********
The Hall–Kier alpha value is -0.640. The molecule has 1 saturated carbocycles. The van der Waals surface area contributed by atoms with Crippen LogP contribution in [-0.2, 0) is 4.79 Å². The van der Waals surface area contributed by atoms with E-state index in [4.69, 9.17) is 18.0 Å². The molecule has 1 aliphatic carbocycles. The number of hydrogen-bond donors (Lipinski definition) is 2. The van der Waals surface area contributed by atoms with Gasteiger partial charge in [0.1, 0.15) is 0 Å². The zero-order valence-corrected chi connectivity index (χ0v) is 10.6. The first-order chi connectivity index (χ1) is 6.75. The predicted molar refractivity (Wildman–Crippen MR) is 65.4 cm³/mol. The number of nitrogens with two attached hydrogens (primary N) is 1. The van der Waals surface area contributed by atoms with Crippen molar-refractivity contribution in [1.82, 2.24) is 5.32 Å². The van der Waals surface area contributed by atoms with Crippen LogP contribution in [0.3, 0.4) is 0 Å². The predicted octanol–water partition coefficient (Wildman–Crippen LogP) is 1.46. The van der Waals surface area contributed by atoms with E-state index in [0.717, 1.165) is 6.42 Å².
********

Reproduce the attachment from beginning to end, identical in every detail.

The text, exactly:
The Hall–Kier alpha value is -0.640. The molecule has 1 saturated carbocycles. The van der Waals surface area contributed by atoms with Crippen LogP contribution in [-0.2, 0) is 4.79 Å². The van der Waals surface area contributed by atoms with E-state index in [4.69, 9.17) is 18.0 Å². The molecule has 1 aliphatic carbocycles. The number of hydrogen-bond donors (Lipinski definition) is 2. The van der Waals surface area contributed by atoms with Gasteiger partial charge in [0.1, 0.15) is 0 Å². The zero-order valence-corrected chi connectivity index (χ0v) is 10.6. The first-order chi connectivity index (χ1) is 6.75. The predicted molar refractivity (Wildman–Crippen MR) is 65.4 cm³/mol. The number of nitrogens with two attached hydrogens (primary N) is 1. The van der Waals surface area contributed by atoms with Crippen molar-refractivity contribution in [1.82, 2.24) is 5.32 Å². The van der Waals surface area contributed by atoms with Crippen LogP contribution in [0.3, 0.4) is 0 Å². The predicted octanol–water partition coefficient (Wildman–Crippen LogP) is 1.46. The van der Waals surface area contributed by atoms with E-state index in [0.717, 1.165) is 6.42 Å².